Painting The Bedroom To Keep Yourself Original
By Nick Ostdick, Sept 9, 2006
You have to understand one thing about Grace Donnellson: she’s a modern girl.
She gets up at seven every morning and puts on her two piece suit, the pinstripes on the pants and jacket perfectly aligned with each other, running down to her black bargain bin pumps. She grabs her brown leather brief case, the one all her colleagues have, that she bought because it made her look professional but deep down it was because she loved the way it smelled, picking up a protein drink on her way out the door, really wishing she called in sick to go to the beach
... (more)

From the Editor
By Mike Smith, Nov 3, 2006
Welcome back, decomP fans. Before you dig into your Thanksgiving feast, gather around your computer screens and check out this month's offering.  We bring you new fiction by Chicago's own Mr. Nick Ostdick (see left), of RAGAD fame.  We bring you a new review by Jason Jordan (see right), of Powering the Devil's Circus fame.  This month, he's doing Crane's When the Messenger is Hot.  The poetry section (below) is pleased to welcome all new poets to our family, including San Francisco's Christa Picciuto, England's Christopher Major, and Michele McDannold, out of rural Illinois.  You'll also notice that we've thrown in an "image poem" from returning decomP contributor Jeff Crouch to spice things up a bit.  Hell, this is the holidays.  Announcements:  If you are interested in being in the best of decomP book, submit to the site. If you're already "one of us," show some support and donate some funds via the PayPal button at the bottom of this page on the right.  Also help promote our little enterprise through our fairly new MySpace page or by going door-to-door in your neighborhood.  Enjoy, and e-mail us with your thoughts, comments, and submissions.

A Review of Crane's When the Messenger is Hot (2003)
By Jason Jordan, Oct 30, 2006
It’s heartening to see a large, mainstream press – in this case, Little, Brown and Company – take a chance with not only an experimental author, but a collection, which, typically, is a tougher sell than a full-length novel.  Crane’s When the Messenger is Hot is, as said, a collection of experimental short stories that touch on a variety of topics.  All in all, it’s a pretty good read, though not quite as fulfilling as I originally hoped it would be.  From dating to drinking to death, the Chicago-based writer continually blurs the lines between fiction and nonfiction... (more)

Train wrecks
By Christa Picciuto, Oct 4, 2006
The minute hand snapped -
pressure built under a magnifying glass
like no one could predict
a near-by collapse [at epileptic speed].
I watched her step over the cracks
She didn't often stray behind
But superstition allowed the lag.
Ticket stubs scarred by
the promises of thumbtacks;
Hanged on the walls
to consume any willing spectator's time.
Numbers and Letters
Remind me in which seat I sat
On every train wreck.
Point A interrupted by Point B.
I always knew I was getting nowhere fast.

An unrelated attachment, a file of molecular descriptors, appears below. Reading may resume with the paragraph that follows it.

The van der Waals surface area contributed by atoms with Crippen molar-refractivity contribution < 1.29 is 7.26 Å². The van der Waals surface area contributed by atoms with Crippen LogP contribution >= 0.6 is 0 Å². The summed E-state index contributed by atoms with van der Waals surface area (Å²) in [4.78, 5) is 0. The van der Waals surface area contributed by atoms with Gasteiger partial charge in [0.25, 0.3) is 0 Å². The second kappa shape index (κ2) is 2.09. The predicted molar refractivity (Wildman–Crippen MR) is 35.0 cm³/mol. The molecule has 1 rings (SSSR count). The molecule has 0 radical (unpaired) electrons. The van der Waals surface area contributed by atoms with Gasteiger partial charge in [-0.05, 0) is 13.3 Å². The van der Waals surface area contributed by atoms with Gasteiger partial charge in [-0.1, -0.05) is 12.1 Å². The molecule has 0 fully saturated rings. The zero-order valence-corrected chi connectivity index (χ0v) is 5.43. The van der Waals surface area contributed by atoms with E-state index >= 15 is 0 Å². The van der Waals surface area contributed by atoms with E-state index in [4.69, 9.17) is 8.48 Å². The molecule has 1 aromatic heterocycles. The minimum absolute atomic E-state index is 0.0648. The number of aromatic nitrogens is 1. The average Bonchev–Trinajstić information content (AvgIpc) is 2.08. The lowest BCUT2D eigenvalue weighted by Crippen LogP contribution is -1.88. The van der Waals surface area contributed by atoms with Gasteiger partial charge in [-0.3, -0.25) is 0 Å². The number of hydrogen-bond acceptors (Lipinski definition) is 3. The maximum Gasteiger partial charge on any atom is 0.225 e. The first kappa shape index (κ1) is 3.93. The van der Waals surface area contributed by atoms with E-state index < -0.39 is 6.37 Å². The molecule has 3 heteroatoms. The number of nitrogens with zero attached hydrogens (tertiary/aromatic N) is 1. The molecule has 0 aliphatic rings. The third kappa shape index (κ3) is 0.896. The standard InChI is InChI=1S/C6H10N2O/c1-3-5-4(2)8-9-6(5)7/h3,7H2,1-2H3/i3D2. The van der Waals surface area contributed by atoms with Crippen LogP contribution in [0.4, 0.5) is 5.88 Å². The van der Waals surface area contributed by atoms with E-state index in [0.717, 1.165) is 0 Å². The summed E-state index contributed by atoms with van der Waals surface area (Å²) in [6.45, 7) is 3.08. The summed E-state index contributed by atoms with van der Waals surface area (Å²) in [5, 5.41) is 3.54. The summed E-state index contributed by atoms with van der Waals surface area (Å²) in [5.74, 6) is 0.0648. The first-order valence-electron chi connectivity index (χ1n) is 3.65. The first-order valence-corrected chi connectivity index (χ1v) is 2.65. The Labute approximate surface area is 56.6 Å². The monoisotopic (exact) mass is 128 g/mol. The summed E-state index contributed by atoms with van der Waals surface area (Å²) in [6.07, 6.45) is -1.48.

I counted all the children
Playing in the weeds below the tracks
But their faces were blurred
By my vessel's velocity.

Christa Picciuto lives near San Francisco, California. She has pursued poetry with a great deal of personal interest and, of course, with interest in the outsider's opinion.

Shelf Life
By Christopher Major, Sept 24, 2006
This climate always
ensures row after row
just bursting to be picked.
I know some use chemicals,
but honestly,
not here.
It's nothing,
they bruise so easily;
look, another bunch,
go on ,
have one.

What ?
Spoil ?

If it makes
you feel better-
bloody spoil her
if you want......................

Christopher Major lives in Staffordshire, England, where he is training to be a psychiatric nurse. His poems have appeared in many UK print magazines, including Pennine Platform, Outposts, Poetry Monthly, and Poetry Nottingham. His poetry chapbook can be accessed at here.

By Jeff Crouch, Aug 23, 2006

All we know about Jeff is that he lives in Grand Prairie, TX.

You Laugh At Rumble Bees
By Michele McDannold, Oct 7, 2006
It’s not hard to skip the meals,
shuttle around with caffeine,
but today there’s a window shop
of sweet rolls and honey buns
scrooge counts the saccharin drops.

Throwing a rock in the beehive,
it’s the sound I hear under this
overpass, over and over again.

You laugh at the rumble of bees
when the tables are empty,
no humans chewing foods,
no one to bring you the smell,
or remind you of the texture.

You can almost forget the way
your lips have become chapped,
cracked —

The impression is worn away,
a sensation ground out to grit,
such flippant thoughts as yourself.

These abstentions make you impotent.
You can’t taste the snot that rolls down
into your mouth at instant intervals
from that head cold you developed.

The tears, though . . .
. . . you can almost feel
the salt on your tongue.
I mean, feel it.

You want to wrap your tongue around it,
covet the thing, hide it,
and you never really knew what
bittersweet tasted like till just now,

as you remind yourself—
every experience has its

Michele McDannold lives in rural Illinois. She believes in... The String Theory, all lights should be blue, and chaos is the only way to get things straight. Her poetry has been published with The Indite Circle, Lunatic Chameleon, Zygote in My Coffee and elsewhere.